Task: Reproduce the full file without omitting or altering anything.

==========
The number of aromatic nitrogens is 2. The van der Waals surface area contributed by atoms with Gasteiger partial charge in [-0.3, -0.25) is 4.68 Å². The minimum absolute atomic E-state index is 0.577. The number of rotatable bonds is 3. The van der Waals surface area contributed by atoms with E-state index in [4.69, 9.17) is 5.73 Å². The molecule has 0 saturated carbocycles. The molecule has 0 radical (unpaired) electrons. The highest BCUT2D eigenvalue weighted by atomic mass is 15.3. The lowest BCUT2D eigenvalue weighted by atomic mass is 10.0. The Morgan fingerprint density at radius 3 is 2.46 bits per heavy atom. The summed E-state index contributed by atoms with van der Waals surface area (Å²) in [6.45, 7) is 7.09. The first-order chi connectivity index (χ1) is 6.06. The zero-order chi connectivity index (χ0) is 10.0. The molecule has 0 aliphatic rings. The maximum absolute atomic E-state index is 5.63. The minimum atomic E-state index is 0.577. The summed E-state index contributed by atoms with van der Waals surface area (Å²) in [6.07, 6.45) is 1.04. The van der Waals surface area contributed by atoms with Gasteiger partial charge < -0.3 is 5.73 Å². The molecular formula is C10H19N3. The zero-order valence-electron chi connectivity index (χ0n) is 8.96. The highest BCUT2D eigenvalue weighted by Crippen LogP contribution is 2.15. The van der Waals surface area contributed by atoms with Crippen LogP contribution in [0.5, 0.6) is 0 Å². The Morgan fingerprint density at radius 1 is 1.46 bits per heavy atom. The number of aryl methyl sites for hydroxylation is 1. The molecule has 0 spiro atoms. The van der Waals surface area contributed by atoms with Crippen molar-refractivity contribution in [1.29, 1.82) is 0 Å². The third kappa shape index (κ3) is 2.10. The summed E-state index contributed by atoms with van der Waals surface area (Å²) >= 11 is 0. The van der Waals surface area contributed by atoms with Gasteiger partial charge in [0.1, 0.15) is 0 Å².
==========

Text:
The number of aromatic nitrogens is 2. The van der Waals surface area contributed by atoms with Gasteiger partial charge in [-0.3, -0.25) is 4.68 Å². The minimum absolute atomic E-state index is 0.577. The number of rotatable bonds is 3. The van der Waals surface area contributed by atoms with E-state index in [4.69, 9.17) is 5.73 Å². The molecule has 0 saturated carbocycles. The molecule has 0 radical (unpaired) electrons. The highest BCUT2D eigenvalue weighted by atomic mass is 15.3. The lowest BCUT2D eigenvalue weighted by atomic mass is 10.0. The Morgan fingerprint density at radius 3 is 2.46 bits per heavy atom. The summed E-state index contributed by atoms with van der Waals surface area (Å²) in [6.45, 7) is 7.09. The first-order chi connectivity index (χ1) is 6.06. The zero-order chi connectivity index (χ0) is 10.0. The molecule has 0 aliphatic rings. The maximum absolute atomic E-state index is 5.63. The minimum atomic E-state index is 0.577. The summed E-state index contributed by atoms with van der Waals surface area (Å²) in [6.07, 6.45) is 1.04. The van der Waals surface area contributed by atoms with Gasteiger partial charge < -0.3 is 5.73 Å². The molecular formula is C10H19N3. The zero-order valence-electron chi connectivity index (χ0n) is 8.96. The highest BCUT2D eigenvalue weighted by Crippen LogP contribution is 2.15. The van der Waals surface area contributed by atoms with Crippen LogP contribution in [0.5, 0.6) is 0 Å². The Morgan fingerprint density at radius 1 is 1.46 bits per heavy atom. The number of aryl methyl sites for hydroxylation is 1. The molecule has 0 spiro atoms. The van der Waals surface area contributed by atoms with Crippen molar-refractivity contribution in [1.29, 1.82) is 0 Å². The third kappa shape index (κ3) is 2.10. The summed E-state index contributed by atoms with van der Waals surface area (Å²) >= 11 is 0. The van der Waals surface area contributed by atoms with Gasteiger partial charge in [0.1, 0.15) is 0 Å².